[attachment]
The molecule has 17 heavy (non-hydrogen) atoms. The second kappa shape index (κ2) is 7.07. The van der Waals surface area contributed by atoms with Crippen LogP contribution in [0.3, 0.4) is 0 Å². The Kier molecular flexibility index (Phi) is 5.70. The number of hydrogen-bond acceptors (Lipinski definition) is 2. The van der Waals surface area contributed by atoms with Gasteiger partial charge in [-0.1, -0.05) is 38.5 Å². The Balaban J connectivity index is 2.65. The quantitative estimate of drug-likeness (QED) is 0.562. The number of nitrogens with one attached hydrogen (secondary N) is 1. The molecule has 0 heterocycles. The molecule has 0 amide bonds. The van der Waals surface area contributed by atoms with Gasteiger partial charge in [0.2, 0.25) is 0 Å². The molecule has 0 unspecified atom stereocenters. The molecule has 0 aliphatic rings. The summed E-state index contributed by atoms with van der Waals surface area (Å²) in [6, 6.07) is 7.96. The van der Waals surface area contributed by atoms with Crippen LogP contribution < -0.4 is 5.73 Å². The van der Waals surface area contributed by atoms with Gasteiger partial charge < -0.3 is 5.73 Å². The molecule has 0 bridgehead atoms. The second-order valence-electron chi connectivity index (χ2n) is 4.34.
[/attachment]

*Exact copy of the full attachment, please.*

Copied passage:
The molecule has 17 heavy (non-hydrogen) atoms. The second kappa shape index (κ2) is 7.07. The van der Waals surface area contributed by atoms with Crippen LogP contribution in [0.3, 0.4) is 0 Å². The Kier molecular flexibility index (Phi) is 5.70. The number of hydrogen-bond acceptors (Lipinski definition) is 2. The van der Waals surface area contributed by atoms with Gasteiger partial charge in [-0.1, -0.05) is 38.5 Å². The Balaban J connectivity index is 2.65. The quantitative estimate of drug-likeness (QED) is 0.562. The number of nitrogens with one attached hydrogen (secondary N) is 1. The molecule has 0 heterocycles. The molecule has 0 amide bonds. The van der Waals surface area contributed by atoms with Gasteiger partial charge in [0.2, 0.25) is 0 Å². The molecule has 0 unspecified atom stereocenters. The molecule has 0 aliphatic rings. The summed E-state index contributed by atoms with van der Waals surface area (Å²) in [6, 6.07) is 7.96. The van der Waals surface area contributed by atoms with Crippen LogP contribution < -0.4 is 5.73 Å². The van der Waals surface area contributed by atoms with Gasteiger partial charge < -0.3 is 5.73 Å². The molecule has 0 bridgehead atoms. The second-order valence-electron chi connectivity index (χ2n) is 4.34.